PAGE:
Maybe it’s presumptuous to post an interview that features me, but I’ve gone and done it anyway.
An old friend (as in long-time, not as in aged-like-fine-wine) and I were talking about what people would want to know from my blog. What things would be of interest to tourists? What things would a visitor to Paris or France want to know? And then the question came up: what things do you want to know about the life of an expat?
My friend came up with so many great questions, that I’ve decided to share the “interview” with you in two parts. Without further ado, I present you with her first set of very interesting questions about living life abroad, and my responses:
What does it feel like to live abroad, emotionally?
Most of the time, it feels kind of normal. At this point, anyway. I’ve got a great little network of friends, there is routine in terms of when I am able to make contact with friends and family from home, and I find myself still thinking about work too much, and personal things too little. There are definitely times when I feel isolated, like in groups where the conversation flows so fast that I can’t keep up or participate. Or when I’m up on a Saturday morning and thinking of someone from home and they’re still fast asleep…
It is also challenging, when things that were simple before are now a struggle (buying groceries, having your washing machine fixed, being allowed to live where you live). Emotionally, you either get worn down or put up war-like defenses to prepare you for the semi-constant rejection.
But on the whole, things are starting to feel familiar, and the experience is very rewarding. I often look back and realize that I am able to do things now that I couldn’t a year ago, and that feeling is worth all the emotional turmoil.
Do people think this is a phase?
Yes and no. Some people, like my Dad, say things like “I bet you’ll never come back,” and other people ask me “when are you coming home?” every time I see them, as if it’s guaranteed that I’ll return to the States. Though I do think that the more time passes with me living here, plus the addition of an amazing French boyfriend into the equation, has people expecting an imminent return less and less.
How are you treated as an American?
Not badly, at all. Actually here, believe it or not, people often can’t hear the difference between an American or British accent (though I’ve met a Frenchie, who coincidentally lives in London, who swears he can, haha), so a lot of times people realize I’m a native English speaker, but not necessarily that I’m American. Usually the first reaction upon learning my nationality is to ask where I’m from, and then to tell me some place in the States they either have been, or would like to go. Then, they always want to know what I think of France. 🙂 I often hear things like “Really? You came all the way to Paris from the US?” or “Wow! I’ve never met an American before!” And on the whole, there isn’t as much negativity towards Americans as there used to be.
Are you afraid to settle in too much since you aren’t a citizen?
Not really. My attitude is that I don’t know what’s around the corner, and I want to be open-minded and willing to go where life takes me. That means that maybe an opportunity will come up in another area, or maybe I’ll decide to apply for citizenship in France. I’ll do what feels right when it comes to making life decisions, and if that means settling in to some place here in France, that’s just what I’ll do.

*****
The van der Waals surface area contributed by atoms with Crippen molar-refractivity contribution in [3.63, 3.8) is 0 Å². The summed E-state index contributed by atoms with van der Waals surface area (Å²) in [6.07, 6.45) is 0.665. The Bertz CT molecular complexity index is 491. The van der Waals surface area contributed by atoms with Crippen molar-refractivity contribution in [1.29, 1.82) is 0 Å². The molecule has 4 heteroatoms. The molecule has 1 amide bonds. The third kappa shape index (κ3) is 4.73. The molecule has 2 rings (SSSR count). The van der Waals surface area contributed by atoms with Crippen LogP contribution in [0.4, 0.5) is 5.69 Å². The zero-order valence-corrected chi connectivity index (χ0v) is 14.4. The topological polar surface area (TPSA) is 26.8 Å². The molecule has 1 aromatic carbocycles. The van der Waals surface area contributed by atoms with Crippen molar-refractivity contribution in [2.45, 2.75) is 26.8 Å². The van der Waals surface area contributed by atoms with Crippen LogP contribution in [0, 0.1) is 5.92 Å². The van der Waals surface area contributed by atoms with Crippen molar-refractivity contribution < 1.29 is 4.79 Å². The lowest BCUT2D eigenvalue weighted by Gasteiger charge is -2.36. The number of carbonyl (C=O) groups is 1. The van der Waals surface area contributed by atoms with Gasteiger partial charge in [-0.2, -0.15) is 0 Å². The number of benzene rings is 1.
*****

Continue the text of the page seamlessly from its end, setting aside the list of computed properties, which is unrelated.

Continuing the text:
Check back tomorrow, for the conclusion of my little mock interview. 🙂
Tagged: abroad, America, expat, France, interview, Paris, Travel, United States
Oh, and other expats… feel free to chime in with your answers to any of these questions! 🙂
I’ve also had several French folks assume that my American accent is a British one. So for me, who spent most of my childhood fascinated with England and wishing I had a Brit accent, in a way the universe finally granted my wish albeit in a really roundabout way. 🙂 By the way I’m an expat in France as well (and from New England too), so I look forward to checking out more of your site!
Where in New England?! So exciting! Love connecting with other expats… looking forward to checking out your blog as well! 🙂
Grew up in Maine, then college in Providence R.I. before moving to New York for ten years. So I’m sorta half country mouse, half city mouse…and now moitié souris parisienne je suppose 🙂 And you?
Grew up in New Hampshire, went to school just north of Boston, then lived in NH/Boston before moving to Paris. So I guess I was half city/have country, too, but I’m still working on becoming une souris parisienne! J’ai besoin d’apprendre plus de français, but I’m still enjoying it here! 🙂
Good interview, I’ve been an ex pat for 32years (Longer than I’ve lived in the original country) and in fact, get homesick for here when I’m there. So if you stay in Paris long enough you’ll be maybe……. a patex.
Haha… I like that! May I ask what kind of adventurous life you lead that has you more ex than pat these days? Sounds exciting! 🙂
I traveled mainly through Africa and the middle east backpacking, had an idea where I wanted to live. Cape Town ticked every imaginary box in my mind. If its possible to fall in love with a place then I did that 32 years ago. I am writing the blog to indicate that people don’t have to give up on adventure, because they are getting on in life.
That’s awesome! I studied abroad in South Africa in college and lived in Cape Town for about a month. It was a very tumultuous moment in my life, but one that taught me so many valuable lessons. I haven’t had the occasion to return yet, but I’m hoping I can at some point. Awesome perspective for your blog – I support it whole-heartedly! 🙂